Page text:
In the era where images mean more than the real person behind them, Advani has carved a divisive and unfriendly one for himself. He had established himself as the fire-brand leader and the blue eyed boy of the Rashtriya Swayamsevak Sangh(RSS), the fountain head of sectarian hatred in the country. As an aside, let me say, though, that Advani has always stood true to his RSS roots, more than anyone else in his party. Who else could for those who sow shakhas, or the branches, instead of trees! His acrimonious speeches, his rallies and his campaigns will polarize the society, flare up communal tensions and would bring votes to BJP. They would also mark him as a sectarian leader. He would never have a moral authority that would make smaller parties support him in this coalition era.
Alas, the lure of that elusive post would finally compel him to rub himself clean of that bloodthirsty image. He would also distance himself from the RSS as well, and he would do that in style. He went to Muhammad Ali Jinnah’s Mazar (grave) and called him secular. He had rubbished all that gabbling RSS passes off as its ideology, in a moment. RSS was infuriated for that. Ironically, it was perhaps the first time in their history that an RSS cadre has got historical facts right. RSS has never been much fond of history though, has it?
The toughie has committed another blunder. The second rung leadership has sniffed blood. They knew that this street-smart chap can hold his grounds but is doomed. They knew that the post has been declared vacant. It was going to be beginning of a race, a rat race instead of the rathyatra. BJP might not have had the requisite numbers in the parliament, but it was going to have enough contenders to keep the post occupied till the dawn of next century. Bizarre are the ways of politics, aren’t they?
But then, Advani is a toughie and toughies do not quit. They do exact opposite of that as that idiom symbolizing the wisdom of our elders says. When the goings get tough, the toughs get going! What better place Advani could have found to go than roaming around the country announcing in the process that he is still in the fray. And what better vehicle to ride than a rath? He was quite experienced in riding one also. History, however, has its own ways. It does not repeat itself, and if it ever does, it does so first as a tragedy and then as a farce. India of 2011 is not the one of 1992. And then, while speaking on corruption, Advani seems quite out of place unlike the old venomous Advani who made those fiery speeches on Ram Mandir.
Those were the good old days for him, when he was one of the two undisputed leaders of the BJP. Those were the days when BJP was yet to come to power and was, therefore, almost immune from the charges of graft. Not now, when the yatra was to pass through Karnataka, among other places, the erstwhile fiefdom of B S Yeddyurappa the tainted.
Advani has got it all wrong this time. The media made spectacle of Anna Hazare might have given him some hope but one expects a little sanity from a shrewd leader like him. If the spectacles on television could do much, Chandrababu Naidu might have been in power even today and BJP would have made India shine even more than the sun. It’s a different world now. The days when politics unfolded on the streets like a carnival are long gone. It now operates inside the most unlikely spaces. It shapes up inside those makeshift houses where people go hungry and in those shelter camps which came into existence because of an earlier yatra of his. He was once trumped by that soft-spoken north Indian for his acceptability. Now he is trumped by that Gujarati protégé of his who has proved himself far more superior in administering misery on the hapless minorities of his state. Going with the best is the human tendency, even for regressive ends.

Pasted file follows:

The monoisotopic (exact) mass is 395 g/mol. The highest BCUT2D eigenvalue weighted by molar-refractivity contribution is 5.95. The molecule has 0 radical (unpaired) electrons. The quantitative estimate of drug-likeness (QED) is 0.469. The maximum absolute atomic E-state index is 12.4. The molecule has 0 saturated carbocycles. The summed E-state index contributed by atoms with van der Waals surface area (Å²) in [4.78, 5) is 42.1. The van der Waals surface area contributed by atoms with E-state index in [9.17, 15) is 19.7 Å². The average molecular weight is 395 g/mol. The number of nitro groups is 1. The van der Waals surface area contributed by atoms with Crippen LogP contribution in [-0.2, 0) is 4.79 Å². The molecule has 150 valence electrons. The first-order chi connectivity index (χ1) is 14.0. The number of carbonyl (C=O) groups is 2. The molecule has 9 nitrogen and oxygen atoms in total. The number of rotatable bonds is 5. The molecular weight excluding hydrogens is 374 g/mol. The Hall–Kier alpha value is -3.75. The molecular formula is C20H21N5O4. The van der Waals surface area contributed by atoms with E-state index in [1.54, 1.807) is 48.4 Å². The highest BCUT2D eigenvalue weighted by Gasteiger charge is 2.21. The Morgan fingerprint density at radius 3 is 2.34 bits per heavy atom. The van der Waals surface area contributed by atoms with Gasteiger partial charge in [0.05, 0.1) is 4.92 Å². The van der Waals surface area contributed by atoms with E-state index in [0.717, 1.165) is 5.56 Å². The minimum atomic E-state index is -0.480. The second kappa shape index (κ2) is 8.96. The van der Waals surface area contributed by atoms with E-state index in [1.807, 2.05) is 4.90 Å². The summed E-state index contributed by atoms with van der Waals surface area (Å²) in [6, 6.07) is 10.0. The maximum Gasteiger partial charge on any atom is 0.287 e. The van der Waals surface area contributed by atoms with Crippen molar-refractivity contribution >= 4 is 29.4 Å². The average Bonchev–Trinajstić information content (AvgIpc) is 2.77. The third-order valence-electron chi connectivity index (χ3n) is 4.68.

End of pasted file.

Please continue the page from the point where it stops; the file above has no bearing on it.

This is why this yatra saw him getting booed. People black-flagged him at many a places including in Punjab where his party is in government as a junior partner. This was a yatra, which might have given him those well-deserved reliefs every day. No black flagging today means the day is better than yesterday when my rath was pelted with rotten tomatoes he must have told himself. Addressing an almost empty rally is better than addressing an empty rally he must have thought the next day. My heart weeps for Jaiprakash Narain though, whose native place Advani audaciously used for kick-starting this failure called a yatra.
I cannot even sympathise with him, for I don’t want to feel nauseated again. I don’t want to lose any more friends either. All I feel bad for is the country, for all his rathyatras would merely reinforce that old and racist image of India as a land of magic, maharajas and the snake charmers.
*About the author: Mr Pandey, alias Samar is a research scholar from India. Samar can be contacted at firstname.lastname@example.org. The article was originally published in the column OBVIOUSLY OPAQUE in VOICE, 01-15 December, 2011
# # #
About AHRC: The Asian Human Rights Commission is a regional non-governmental organisation that monitors human rights in Asia, documents violations and advocates for justice and institutional reform to ensure the protection and promotion of these rights. The Hong Kong-based group was founded in 1984.
Visit our new website with more features at www.humanrights.asia.
You can make a difference. Please support our work and make a donation here.